to the body; it was then interred in a hole dug to fit its dimensions, in a sitting posture, but so shallow that the earth barely covered the head. This was the most honourable form of sepulture, and principally confined to high personages. But it was more usual to keep the corpses of their friends above ground, on frames, or in the recesses of maraes, allowing them to putrify and contaminate the air all round the depositories of such nuisances. When a person was dying, his relatives standing about him would say,

66 Take care of your head.We have not been able to learn the particular meaning of this figure of speech. It probably had been imagined, when the phrase first originated, that the head was the seat of the soul; and that, on the death of the body, the soul came out of the mouth.


Tempestuous Weather—Case of Conscience-Rights of Fishery-Native

Frankness— Tani's Bed-Destruction of Tani's Idol- Tani's converted Priest-Ancient Forum-Fortified Eminence—Ludicrous TraditionMeteors–Offerings to Tani-End of the Cruise Round Huahine Astronomical Notions of the Islanders-Divisions of the Day, &c.— Prompt Justice—Singular Moth— Terms for the Winds-Appointment of Deacons in the Church- Visit to Tiramano-Exotic and Naturalized Vegetables.

Jan. 6. (Lord's day.) We had tremendous weather last night-rain and wind—which occasioned us no small inconvenience in our slight dwelling. Mr. Bennet complained on Friday of indisposition, from cold taken in consequence of being incessantly exposed to rain and sea-spray, for

upwards of twenty-four hours, and afterwards (having lent his blanket to accommodate a friend) lying in his undried clothes, on a board, all night.—The usual services, including prayer-meetings and sermons, were performed in the chapel here.

Notwithstanding the tempest and torrents of rain in the forenoon, the place was filled by an attentive audience, all seated on the floor (there being but one bench in the place) which, however, had been comfortably strewn with grass for their accommodation. As an example of the conscientiousness with which the Christian natives here honour the Sabbath, we may mention that a man came to us this evening, in some perplexity, saying, “ I saw a great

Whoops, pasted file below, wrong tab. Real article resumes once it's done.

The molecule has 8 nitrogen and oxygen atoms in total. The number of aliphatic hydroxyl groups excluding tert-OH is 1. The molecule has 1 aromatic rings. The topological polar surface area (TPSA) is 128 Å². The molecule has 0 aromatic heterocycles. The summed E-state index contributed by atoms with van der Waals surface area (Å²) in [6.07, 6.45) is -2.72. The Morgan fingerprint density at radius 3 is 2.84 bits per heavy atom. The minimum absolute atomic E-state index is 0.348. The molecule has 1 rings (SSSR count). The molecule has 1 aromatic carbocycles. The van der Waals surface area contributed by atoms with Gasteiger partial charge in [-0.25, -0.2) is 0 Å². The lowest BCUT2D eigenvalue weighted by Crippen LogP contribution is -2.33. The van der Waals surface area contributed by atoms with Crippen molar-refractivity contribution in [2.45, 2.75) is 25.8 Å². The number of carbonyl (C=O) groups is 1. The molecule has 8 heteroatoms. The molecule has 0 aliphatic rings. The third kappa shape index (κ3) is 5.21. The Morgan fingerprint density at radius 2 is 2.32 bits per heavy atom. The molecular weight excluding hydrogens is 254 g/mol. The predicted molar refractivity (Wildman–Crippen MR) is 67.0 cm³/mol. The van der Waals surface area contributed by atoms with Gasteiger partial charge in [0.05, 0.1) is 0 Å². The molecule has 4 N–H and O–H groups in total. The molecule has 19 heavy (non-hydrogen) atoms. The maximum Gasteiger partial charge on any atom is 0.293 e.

many fishes in the weir (one of the stone inclosures above mentioned), and, being afraid that they would escape before morning, I put a few large stones at the entrance, to prevent them from getting out. Have I done wickedly?”— Such nice enquiries the people often make, and they are sometimes of a nature so peculiarly delicate that it requires great discretion, and much acquaintance with their habits of thinking and feeling, to answer them satisfactorily. These questions, however, show that many keep their hearts with great diligence, and watch with a single eye over their conduct.

Jan. 7. The violence of the weather prevented us from getting abroad to-day.—The lake here abounds with fine fish, of which large quantities have just been taken by the natives, the prevalence of the north wind having occasioned the shoals to emigrate from the upper end of the lake, and flock for shelter into the weirs. This lake is divided among several chiefs, who own the adjoining districts, and such kind of property is considered so valuable, that every superficial inch is claimed by one or another great man ; each of whom maintains his right as staunchly as gamepreserves are held in England. The salmon caught here are remarkably delicate, and breed abundantly.

In the afternoon, at the conversation-meeting (where all kinds of profitable questions are allowed to be asked by the natives, and are frankly answered by the Missionaries), one of the raatiras said—“ I have been thinking, this day, on that passage in the Psalms, "Who will shew us any good?' and I said in myself, “Who will shew us any good ?' My heart has been thinking evil against the king (Hautia) who is sitting there. I have been told that he intends to take my fishing-ground from me. I want to know whether it is so, because my heart has been full of bad thoughts